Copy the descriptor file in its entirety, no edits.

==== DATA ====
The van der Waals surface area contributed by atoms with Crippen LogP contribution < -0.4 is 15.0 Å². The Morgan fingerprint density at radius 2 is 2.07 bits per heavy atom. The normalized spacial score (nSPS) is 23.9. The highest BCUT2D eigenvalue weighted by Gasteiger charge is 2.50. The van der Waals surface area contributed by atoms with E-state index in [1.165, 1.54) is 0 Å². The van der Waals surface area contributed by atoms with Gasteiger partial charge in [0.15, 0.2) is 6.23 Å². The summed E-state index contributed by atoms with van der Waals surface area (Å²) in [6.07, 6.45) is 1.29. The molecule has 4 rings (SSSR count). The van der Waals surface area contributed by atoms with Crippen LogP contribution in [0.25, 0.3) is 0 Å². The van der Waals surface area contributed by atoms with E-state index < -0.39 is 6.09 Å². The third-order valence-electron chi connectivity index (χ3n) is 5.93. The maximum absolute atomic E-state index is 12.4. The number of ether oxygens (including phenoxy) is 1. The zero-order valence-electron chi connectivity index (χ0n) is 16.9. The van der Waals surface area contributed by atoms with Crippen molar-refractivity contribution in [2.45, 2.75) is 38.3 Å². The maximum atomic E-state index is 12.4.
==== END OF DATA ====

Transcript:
The van der Waals surface area contributed by atoms with Crippen LogP contribution < -0.4 is 15.0 Å². The Morgan fingerprint density at radius 2 is 2.07 bits per heavy atom. The normalized spacial score (nSPS) is 23.9. The highest BCUT2D eigenvalue weighted by Gasteiger charge is 2.50. The van der Waals surface area contributed by atoms with E-state index in [1.165, 1.54) is 0 Å². The van der Waals surface area contributed by atoms with Gasteiger partial charge in [0.15, 0.2) is 6.23 Å². The summed E-state index contributed by atoms with van der Waals surface area (Å²) in [6.07, 6.45) is 1.29. The molecule has 4 rings (SSSR count). The van der Waals surface area contributed by atoms with Crippen LogP contribution in [0.25, 0.3) is 0 Å². The van der Waals surface area contributed by atoms with E-state index < -0.39 is 6.09 Å². The third-order valence-electron chi connectivity index (χ3n) is 5.93. The maximum absolute atomic E-state index is 12.4. The number of ether oxygens (including phenoxy) is 1. The zero-order valence-electron chi connectivity index (χ0n) is 16.9. The van der Waals surface area contributed by atoms with Crippen molar-refractivity contribution in [2.45, 2.75) is 38.3 Å². The maximum atomic E-state index is 12.4.